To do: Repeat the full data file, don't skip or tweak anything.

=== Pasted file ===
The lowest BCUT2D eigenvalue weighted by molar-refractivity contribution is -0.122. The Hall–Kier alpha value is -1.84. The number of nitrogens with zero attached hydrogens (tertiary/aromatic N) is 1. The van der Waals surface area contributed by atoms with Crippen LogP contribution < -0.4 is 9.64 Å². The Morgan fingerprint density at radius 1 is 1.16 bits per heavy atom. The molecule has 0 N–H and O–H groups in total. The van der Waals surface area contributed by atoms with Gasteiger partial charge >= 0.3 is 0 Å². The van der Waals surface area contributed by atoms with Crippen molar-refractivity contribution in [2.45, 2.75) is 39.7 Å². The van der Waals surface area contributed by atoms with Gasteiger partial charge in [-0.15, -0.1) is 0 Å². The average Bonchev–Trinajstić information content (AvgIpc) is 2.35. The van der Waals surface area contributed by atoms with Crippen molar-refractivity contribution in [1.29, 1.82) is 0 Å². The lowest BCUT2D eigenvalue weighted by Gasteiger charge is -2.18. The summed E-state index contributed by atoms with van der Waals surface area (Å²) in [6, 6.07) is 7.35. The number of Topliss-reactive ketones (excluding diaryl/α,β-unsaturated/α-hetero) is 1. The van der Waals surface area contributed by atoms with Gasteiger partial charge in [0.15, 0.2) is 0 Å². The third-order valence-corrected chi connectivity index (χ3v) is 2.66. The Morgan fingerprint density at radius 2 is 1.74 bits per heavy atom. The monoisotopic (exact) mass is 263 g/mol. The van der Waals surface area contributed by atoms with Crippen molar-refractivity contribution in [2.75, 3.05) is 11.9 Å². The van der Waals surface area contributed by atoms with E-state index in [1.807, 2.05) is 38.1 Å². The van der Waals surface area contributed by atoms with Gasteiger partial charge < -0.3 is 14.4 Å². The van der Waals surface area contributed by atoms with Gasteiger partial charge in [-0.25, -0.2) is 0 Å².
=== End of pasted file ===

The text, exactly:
The lowest BCUT2D eigenvalue weighted by molar-refractivity contribution is -0.122. The Hall–Kier alpha value is -1.84. The number of nitrogens with zero attached hydrogens (tertiary/aromatic N) is 1. The van der Waals surface area contributed by atoms with Crippen LogP contribution < -0.4 is 9.64 Å². The Morgan fingerprint density at radius 1 is 1.16 bits per heavy atom. The molecule has 0 N–H and O–H groups in total. The van der Waals surface area contributed by atoms with Gasteiger partial charge >= 0.3 is 0 Å². The van der Waals surface area contributed by atoms with Crippen molar-refractivity contribution in [2.45, 2.75) is 39.7 Å². The van der Waals surface area contributed by atoms with Gasteiger partial charge in [-0.15, -0.1) is 0 Å². The average Bonchev–Trinajstić information content (AvgIpc) is 2.35. The van der Waals surface area contributed by atoms with Crippen molar-refractivity contribution in [1.29, 1.82) is 0 Å². The lowest BCUT2D eigenvalue weighted by Gasteiger charge is -2.18. The summed E-state index contributed by atoms with van der Waals surface area (Å²) in [6, 6.07) is 7.35. The number of Topliss-reactive ketones (excluding diaryl/α,β-unsaturated/α-hetero) is 1. The van der Waals surface area contributed by atoms with Gasteiger partial charge in [0.15, 0.2) is 0 Å². The third-order valence-corrected chi connectivity index (χ3v) is 2.66. The Morgan fingerprint density at radius 2 is 1.74 bits per heavy atom. The monoisotopic (exact) mass is 263 g/mol. The van der Waals surface area contributed by atoms with Crippen molar-refractivity contribution in [2.75, 3.05) is 11.9 Å². The van der Waals surface area contributed by atoms with E-state index in [1.807, 2.05) is 38.1 Å². The van der Waals surface area contributed by atoms with Gasteiger partial charge < -0.3 is 14.4 Å². The van der Waals surface area contributed by atoms with Gasteiger partial charge in [-0.25, -0.2) is 0 Å².